Monday, May 3, 2010
I have seen the future of reading
I have seen the future of reading, and it's awesome. I am a total gadget geek and I had to have the new iPad. WiFi only connection wasn't good enough for me, so I pre-ordered the 3G model and it arrived yesterday. One word. AWESOME
Yes, I know, it doesn't do everything a netbook does, but I don't care, I have a laptop for those tasks. What it does do well is surf the web, run cool apps, show stunning slideshows, amazing videos, and lots of other things.
One of those other things, is display books. It's large color screen makes it great for displaying very detailed renderings of the text of the book, but it can also display crisp images. If you think about the printing costs of sharp color images in a typical book, the costs are prohibitive, while including them in an ebook only costs a few megabytes.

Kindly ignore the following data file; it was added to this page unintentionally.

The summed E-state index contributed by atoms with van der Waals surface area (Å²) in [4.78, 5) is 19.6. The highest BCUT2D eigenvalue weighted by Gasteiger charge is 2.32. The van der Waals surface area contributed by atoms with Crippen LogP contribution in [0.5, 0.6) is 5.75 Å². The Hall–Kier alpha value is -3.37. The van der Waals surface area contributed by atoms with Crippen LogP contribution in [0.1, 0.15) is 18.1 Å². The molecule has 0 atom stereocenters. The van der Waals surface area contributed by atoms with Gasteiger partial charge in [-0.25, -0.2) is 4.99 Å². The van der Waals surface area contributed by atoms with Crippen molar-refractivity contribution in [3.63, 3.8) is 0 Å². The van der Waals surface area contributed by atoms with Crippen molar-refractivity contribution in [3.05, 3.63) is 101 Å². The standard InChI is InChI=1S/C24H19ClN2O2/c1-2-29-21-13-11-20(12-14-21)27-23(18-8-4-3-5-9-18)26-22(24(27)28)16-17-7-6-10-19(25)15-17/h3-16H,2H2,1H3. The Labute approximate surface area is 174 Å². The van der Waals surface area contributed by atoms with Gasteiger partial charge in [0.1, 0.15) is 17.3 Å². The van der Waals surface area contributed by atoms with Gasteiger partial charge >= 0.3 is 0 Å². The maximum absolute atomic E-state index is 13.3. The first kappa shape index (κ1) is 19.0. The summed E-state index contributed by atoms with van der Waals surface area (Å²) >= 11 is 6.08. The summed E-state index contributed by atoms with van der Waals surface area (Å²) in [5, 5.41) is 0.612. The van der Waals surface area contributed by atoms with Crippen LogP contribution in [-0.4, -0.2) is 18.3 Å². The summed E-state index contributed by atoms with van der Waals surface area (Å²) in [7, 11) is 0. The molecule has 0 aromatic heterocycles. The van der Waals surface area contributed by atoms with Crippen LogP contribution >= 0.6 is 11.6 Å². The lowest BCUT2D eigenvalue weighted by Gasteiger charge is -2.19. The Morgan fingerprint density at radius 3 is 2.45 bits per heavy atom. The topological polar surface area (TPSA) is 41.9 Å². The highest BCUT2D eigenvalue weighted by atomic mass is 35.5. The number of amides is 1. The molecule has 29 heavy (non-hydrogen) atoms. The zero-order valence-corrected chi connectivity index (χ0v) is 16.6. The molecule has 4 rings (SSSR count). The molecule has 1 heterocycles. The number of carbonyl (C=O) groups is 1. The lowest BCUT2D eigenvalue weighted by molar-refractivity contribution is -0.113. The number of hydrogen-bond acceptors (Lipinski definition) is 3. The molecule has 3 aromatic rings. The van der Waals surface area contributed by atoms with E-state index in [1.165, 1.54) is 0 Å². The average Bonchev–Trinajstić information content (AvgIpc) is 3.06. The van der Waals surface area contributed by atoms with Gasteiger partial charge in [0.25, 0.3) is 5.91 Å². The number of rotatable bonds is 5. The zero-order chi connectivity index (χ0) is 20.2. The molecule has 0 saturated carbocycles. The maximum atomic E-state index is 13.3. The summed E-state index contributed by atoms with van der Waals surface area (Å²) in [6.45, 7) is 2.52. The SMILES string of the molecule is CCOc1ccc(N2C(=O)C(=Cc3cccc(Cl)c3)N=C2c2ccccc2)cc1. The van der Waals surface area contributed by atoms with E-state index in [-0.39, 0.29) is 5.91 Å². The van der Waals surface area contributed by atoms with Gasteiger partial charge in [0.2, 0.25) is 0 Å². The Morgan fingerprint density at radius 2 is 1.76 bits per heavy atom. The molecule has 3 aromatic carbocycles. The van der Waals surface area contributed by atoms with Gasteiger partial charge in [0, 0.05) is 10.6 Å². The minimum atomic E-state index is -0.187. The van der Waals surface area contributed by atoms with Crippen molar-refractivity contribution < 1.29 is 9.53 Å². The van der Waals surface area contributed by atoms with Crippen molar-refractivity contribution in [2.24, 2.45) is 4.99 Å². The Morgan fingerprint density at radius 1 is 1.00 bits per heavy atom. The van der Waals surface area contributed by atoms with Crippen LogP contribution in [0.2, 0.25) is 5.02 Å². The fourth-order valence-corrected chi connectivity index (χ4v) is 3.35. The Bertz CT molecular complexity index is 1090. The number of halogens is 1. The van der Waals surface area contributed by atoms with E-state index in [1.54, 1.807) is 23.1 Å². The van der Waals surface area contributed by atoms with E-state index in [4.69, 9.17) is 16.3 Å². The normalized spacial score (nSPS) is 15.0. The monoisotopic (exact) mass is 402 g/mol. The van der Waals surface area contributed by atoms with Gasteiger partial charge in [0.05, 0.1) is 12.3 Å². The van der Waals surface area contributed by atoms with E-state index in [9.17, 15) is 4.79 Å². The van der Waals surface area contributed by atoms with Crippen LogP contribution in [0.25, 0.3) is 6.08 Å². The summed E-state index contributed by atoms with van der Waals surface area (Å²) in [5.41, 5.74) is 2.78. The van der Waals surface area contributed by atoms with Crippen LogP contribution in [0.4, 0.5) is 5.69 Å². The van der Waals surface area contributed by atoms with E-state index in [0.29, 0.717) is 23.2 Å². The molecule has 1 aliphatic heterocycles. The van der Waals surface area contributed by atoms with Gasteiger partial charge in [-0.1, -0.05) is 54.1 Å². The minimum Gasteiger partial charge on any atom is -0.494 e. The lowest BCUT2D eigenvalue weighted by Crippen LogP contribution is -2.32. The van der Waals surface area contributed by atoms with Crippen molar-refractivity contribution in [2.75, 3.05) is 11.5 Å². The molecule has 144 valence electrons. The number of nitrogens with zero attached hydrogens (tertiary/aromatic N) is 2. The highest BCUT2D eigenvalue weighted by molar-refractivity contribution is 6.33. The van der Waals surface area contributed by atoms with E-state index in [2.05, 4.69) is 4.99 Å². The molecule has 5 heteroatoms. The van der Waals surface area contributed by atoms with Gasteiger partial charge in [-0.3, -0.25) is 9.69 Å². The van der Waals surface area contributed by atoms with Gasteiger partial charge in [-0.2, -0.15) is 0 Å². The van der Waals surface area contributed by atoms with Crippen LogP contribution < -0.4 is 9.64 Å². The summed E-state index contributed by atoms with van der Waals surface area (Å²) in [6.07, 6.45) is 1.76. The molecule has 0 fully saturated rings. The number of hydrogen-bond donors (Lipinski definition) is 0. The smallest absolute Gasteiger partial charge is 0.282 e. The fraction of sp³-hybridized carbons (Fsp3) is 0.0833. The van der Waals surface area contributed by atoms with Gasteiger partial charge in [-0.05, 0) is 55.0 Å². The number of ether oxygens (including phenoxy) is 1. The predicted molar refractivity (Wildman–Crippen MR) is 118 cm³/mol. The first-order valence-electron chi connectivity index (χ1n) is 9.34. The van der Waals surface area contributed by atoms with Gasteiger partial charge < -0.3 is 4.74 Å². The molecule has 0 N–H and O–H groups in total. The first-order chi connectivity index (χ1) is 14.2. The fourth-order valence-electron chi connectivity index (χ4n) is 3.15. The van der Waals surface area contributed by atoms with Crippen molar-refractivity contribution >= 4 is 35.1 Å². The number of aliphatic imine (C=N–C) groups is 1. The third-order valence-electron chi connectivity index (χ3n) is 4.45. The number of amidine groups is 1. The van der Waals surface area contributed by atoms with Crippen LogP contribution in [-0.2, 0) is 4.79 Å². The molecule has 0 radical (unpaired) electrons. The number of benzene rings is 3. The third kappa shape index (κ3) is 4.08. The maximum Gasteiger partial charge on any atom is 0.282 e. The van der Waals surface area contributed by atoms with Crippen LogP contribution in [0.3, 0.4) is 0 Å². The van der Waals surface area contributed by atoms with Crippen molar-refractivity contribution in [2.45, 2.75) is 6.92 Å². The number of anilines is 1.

I'm not saying that every book needs, or even wants to have high resolution color images, but I can imagine that even including a few as needed, could be an incredible advantage over a printed book. For instance wouldn't it be great if you could include a detailed map of your world? How about one that's interactive so that users could explore it as they are reading the story?
I realize that like any new technology, it can be taken too far. Remember when word processors first came out and you could suddenly use a 100 different fonts? (Yes, I am dating myself) Some people did use all the fonts with the disastrous results that the document was unreadable. I see the same thing happening with some of the interactive technology possible in eReaders, but I also see that at some point designers will settle on a style that feels right, one that makes sense, much like happened with documents in Word. Yes, you can use multiple fonts, yes, you can use underlining, bold, and italics, but with a judicious tasteful application, I feel that documents now, are much better than they were 30 years ago, and that's the future of reading. I don't know about you, but I can't wait.
Just for fun, I've thrown in an example of just how far the technology can go. I personally think this is too far, but as with the documents with too many fonts and colors, at some point, the industry will settle on something great.